Grand Forks and the Regional District of Kootenay Boundary are slated to receive millions of dollars in federal and provincial funds to revamp area water systems, Ottawa said Thursday, Aug. 12.
The announcement comes against the backdrop of what MLA Roly Russell has called “an infrastructure deficit” across Southeastern B.C.
Russell, who represents the riding of Boundary-Similkameen, noted that Grand Forks’ aging drainage works didn’t hold up well against severe flooding that swamped the city’s downtown core in May 2018. Mayor Brian Taylor agreed, saying the city’s storm sewers had been “one of our weak points” leading up to the flood.
The city plans to use its share of the funds, roughly $3.4 million, to pay for stormwater drainage improvements, mostly in the downtown core. That project will replace storm sewer pipes, catch basins and manhole coverings on Market Avenue, 2nd, 3rd and 4th streets and 72 Avenue at an estimated cost of $4.2 million, according to a 2020 staff report to city council.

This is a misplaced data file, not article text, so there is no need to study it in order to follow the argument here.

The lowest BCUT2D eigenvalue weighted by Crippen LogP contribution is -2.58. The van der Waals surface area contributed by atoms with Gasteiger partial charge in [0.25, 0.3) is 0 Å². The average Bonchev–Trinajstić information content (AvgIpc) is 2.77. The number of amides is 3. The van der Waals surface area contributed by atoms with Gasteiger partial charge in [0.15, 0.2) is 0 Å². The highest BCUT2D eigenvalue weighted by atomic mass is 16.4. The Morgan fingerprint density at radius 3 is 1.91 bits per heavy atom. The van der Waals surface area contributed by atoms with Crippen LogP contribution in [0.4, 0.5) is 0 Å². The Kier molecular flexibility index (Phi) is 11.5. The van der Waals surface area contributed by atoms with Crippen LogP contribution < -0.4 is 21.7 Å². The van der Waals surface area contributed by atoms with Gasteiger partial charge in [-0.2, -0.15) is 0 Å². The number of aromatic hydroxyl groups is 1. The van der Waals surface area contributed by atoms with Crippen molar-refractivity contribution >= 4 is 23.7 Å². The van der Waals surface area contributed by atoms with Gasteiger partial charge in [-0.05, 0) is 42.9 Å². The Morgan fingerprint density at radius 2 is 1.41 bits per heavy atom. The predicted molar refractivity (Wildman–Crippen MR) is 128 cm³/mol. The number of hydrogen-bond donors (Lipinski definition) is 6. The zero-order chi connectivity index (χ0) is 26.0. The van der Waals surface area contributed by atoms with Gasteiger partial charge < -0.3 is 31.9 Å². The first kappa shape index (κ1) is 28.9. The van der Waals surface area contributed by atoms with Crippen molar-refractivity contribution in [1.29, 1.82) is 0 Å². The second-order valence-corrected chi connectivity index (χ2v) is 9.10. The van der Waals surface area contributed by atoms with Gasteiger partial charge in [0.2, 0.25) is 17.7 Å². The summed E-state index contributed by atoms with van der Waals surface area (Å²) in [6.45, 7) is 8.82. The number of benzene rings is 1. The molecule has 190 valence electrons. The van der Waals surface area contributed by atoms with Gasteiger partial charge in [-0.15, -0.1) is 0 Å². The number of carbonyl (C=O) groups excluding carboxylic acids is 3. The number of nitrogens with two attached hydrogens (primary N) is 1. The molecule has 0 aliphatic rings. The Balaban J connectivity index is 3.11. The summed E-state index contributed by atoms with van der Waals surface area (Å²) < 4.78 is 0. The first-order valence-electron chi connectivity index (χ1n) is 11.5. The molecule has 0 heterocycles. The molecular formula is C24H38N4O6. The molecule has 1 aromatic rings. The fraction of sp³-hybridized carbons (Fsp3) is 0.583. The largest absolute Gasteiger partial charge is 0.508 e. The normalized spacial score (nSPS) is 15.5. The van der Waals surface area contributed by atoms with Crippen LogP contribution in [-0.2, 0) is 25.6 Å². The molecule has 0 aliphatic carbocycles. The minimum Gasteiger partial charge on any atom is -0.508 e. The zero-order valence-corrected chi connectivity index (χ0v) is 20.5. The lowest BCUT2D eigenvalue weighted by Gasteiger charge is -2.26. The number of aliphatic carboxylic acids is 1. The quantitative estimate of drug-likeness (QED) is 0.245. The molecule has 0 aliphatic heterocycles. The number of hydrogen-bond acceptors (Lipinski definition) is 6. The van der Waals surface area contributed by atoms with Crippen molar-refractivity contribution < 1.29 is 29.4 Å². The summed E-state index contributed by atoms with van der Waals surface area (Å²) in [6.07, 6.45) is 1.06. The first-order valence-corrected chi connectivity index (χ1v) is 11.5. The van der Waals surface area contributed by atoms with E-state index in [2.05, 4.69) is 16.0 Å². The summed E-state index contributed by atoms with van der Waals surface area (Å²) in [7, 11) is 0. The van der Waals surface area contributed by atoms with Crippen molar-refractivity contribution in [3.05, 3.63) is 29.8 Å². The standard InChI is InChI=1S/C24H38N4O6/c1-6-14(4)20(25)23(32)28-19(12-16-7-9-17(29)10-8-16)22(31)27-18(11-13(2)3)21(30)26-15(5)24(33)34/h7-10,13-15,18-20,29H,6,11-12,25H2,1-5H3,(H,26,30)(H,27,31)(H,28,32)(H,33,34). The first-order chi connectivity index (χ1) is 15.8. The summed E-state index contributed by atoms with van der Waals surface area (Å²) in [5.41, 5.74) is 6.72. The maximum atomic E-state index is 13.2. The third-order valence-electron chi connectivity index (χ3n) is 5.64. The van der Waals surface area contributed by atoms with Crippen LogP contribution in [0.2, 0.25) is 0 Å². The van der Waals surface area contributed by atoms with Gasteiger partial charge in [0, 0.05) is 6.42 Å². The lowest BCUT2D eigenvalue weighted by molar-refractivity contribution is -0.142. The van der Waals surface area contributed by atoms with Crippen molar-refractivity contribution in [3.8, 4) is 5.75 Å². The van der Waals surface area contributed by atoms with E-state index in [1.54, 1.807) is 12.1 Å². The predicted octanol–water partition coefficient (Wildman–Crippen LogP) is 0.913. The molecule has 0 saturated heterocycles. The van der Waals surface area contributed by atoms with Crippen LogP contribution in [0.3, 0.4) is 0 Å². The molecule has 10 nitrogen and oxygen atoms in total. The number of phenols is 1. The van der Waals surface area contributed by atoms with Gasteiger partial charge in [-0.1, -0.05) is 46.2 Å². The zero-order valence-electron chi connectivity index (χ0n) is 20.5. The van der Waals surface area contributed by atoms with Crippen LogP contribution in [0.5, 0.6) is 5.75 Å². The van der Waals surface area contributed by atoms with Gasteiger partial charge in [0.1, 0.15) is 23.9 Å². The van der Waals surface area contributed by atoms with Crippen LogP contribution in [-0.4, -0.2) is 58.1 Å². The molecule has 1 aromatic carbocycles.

The city will add roughly $1.2 million from the city’s reserve funds to the project, Taylor said. Council will have the option to borrow money to pay for its contribution, he added.
None of that money is earmarked for Grand Forks’ sewer system. Taylor qualified that council would very likely consider setting aside more money to replace aging sewer and water mains unearthed during construction. That bill would be relatively minor, with most of that money covering the cost of new pipes.
Upgraded storm sewer works will connect to some of the floodworks paid for by the Disaster Mitigation and Adaption Fund (DMAF), but the projects are separate, Taylor explained.
The RDKB will receive a roughly $46-million grant through the same funding stream, to which the regional district is adding roughly $16.8 million. That grant will fund upgrades to the RDKB’s sewage treatment plant at the Columbia Pollution Control Centre.
The centre treats wastewater from Rossland, Warfield and the greater Trail areas, according to RDKB spokesperson Frances Maika.
The grants will be issued through the Investing in Canada Infrastructure Program, through which around $110 million dollars in federal and provincial funds will go to a total of 14 water and wastewater infrastructure upgrades across B.C. All grant recipients are contributing to their respective shares, according to Infrastructure Canada.
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